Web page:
When you prepay your mortgage, it means that you make extra payments. Prepaying can save you thousands of dollars, let you pay off the loan years early and build equity faster.
There are several ways to prepay:
Here’s an example of how prepaying saves money and time: Finley takes out a $120,000 mortgage at a 4.5 percent interest rate. The monthly principal and interest total $608.02. Here’s what happens when Finley makes extra payments:
|Payment method||Pay off loan in …||Total interest||Total interest saved|
|Minimum every month||30 years||$98,888|
|13 payments a year*||25 years, 9 months||$82,870||$16,018|
|$100 extra every month||22 years, 6 months||$70,944||$27,944|
|$50 extra every month||25 years, 8 months||$82,452||$16,436|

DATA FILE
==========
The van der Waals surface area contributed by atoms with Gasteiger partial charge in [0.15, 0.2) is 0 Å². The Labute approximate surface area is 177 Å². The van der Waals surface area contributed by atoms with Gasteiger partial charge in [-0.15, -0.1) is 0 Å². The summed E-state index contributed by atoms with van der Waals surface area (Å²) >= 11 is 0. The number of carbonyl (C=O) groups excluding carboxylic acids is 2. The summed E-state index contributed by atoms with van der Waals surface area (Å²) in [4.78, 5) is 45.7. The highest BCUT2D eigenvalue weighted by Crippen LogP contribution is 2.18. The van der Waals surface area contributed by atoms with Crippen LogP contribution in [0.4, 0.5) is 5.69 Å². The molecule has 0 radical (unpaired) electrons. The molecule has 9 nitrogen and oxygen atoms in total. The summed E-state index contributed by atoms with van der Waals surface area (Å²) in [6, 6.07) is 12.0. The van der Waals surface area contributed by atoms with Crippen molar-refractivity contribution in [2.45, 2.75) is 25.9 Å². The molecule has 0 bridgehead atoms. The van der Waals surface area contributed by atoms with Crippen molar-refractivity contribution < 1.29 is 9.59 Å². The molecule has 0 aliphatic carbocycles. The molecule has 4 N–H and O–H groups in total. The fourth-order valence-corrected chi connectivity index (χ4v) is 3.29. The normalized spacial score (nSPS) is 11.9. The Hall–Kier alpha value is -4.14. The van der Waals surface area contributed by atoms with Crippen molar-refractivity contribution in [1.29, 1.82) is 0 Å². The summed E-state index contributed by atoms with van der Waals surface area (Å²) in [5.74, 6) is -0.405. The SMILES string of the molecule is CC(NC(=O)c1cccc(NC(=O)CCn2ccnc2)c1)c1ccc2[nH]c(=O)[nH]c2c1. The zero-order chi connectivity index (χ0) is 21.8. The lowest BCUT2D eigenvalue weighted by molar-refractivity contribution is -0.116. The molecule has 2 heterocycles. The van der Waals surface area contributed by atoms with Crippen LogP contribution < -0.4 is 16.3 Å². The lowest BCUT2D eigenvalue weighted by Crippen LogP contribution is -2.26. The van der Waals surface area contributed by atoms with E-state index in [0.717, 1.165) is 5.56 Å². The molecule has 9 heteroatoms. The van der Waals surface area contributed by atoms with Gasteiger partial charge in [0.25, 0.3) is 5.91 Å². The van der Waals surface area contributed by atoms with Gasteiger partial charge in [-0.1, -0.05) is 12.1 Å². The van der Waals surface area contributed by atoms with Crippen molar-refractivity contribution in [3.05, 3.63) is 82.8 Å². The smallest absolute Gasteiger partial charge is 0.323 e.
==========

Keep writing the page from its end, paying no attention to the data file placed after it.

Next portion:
|$25 extra every month||27 years, 8 months||$89,864||$9,024|
*Extra $608.02 payment
Bankrate’s mortgage amortization schedule calculator can help you figure out the impact of extra payments on your mortgage. Click “Show amortization schedule” to reveal the section that lets you calculate the effect off additional payments.
Paying off a home loan in equal monthly payments over a set period.
There are potential downsides to prepaying. Prepayment reduces mortgage interest, which is tax-deductible, and may not be the most prudent course, depending on your tax situation. You also want to consider whether your return on investment might be higher elsewhere. And of course, any money you prepay becomes much less accessible.
Budget an extra amount each month to prepay your principal. One tactic is to make one extra principal and interest payment per year. You could simply make a double payment during the month of your choosing, or add one-twelfth of a principal and interest payment to each month’s payment. A year later, you will have made 13 payments.
Once you have built sufficient equity in your home (and sometimes even before), you should ask your lender to remove your private mortgage insurance, or PMI.